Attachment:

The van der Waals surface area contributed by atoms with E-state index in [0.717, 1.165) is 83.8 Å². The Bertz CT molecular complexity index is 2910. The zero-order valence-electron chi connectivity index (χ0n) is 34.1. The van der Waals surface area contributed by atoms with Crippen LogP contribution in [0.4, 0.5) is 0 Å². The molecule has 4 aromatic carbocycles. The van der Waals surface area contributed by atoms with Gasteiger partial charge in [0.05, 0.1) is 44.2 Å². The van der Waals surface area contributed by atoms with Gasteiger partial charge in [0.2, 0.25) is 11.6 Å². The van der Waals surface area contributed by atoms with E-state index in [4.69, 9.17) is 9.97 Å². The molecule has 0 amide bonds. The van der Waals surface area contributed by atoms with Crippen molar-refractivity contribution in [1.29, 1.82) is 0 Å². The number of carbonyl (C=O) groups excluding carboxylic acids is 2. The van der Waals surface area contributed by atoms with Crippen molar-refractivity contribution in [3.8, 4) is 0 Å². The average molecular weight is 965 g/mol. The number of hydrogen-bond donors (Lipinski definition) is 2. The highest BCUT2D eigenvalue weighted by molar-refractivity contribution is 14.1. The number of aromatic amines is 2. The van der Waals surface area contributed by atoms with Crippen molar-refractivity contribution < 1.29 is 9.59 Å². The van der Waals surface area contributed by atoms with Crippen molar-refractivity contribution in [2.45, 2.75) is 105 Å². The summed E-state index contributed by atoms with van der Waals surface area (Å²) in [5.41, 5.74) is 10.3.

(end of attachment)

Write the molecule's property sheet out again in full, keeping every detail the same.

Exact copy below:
The van der Waals surface area contributed by atoms with E-state index in [0.717, 1.165) is 83.8 Å². The Bertz CT molecular complexity index is 2910. The zero-order valence-electron chi connectivity index (χ0n) is 34.1. The van der Waals surface area contributed by atoms with Crippen LogP contribution in [0.4, 0.5) is 0 Å². The molecule has 4 aromatic carbocycles. The van der Waals surface area contributed by atoms with Gasteiger partial charge in [0.05, 0.1) is 44.2 Å². The van der Waals surface area contributed by atoms with Gasteiger partial charge in [0.2, 0.25) is 11.6 Å². The van der Waals surface area contributed by atoms with E-state index in [4.69, 9.17) is 9.97 Å². The molecule has 0 amide bonds. The van der Waals surface area contributed by atoms with Crippen molar-refractivity contribution in [1.29, 1.82) is 0 Å². The number of carbonyl (C=O) groups excluding carboxylic acids is 2. The van der Waals surface area contributed by atoms with Crippen molar-refractivity contribution in [3.8, 4) is 0 Å². The average molecular weight is 965 g/mol. The number of hydrogen-bond donors (Lipinski definition) is 2. The highest BCUT2D eigenvalue weighted by molar-refractivity contribution is 14.1. The number of aromatic amines is 2. The van der Waals surface area contributed by atoms with Crippen molar-refractivity contribution < 1.29 is 9.59 Å². The van der Waals surface area contributed by atoms with Crippen molar-refractivity contribution in [2.45, 2.75) is 105 Å². The summed E-state index contributed by atoms with van der Waals surface area (Å²) in [5.41, 5.74) is 10.3.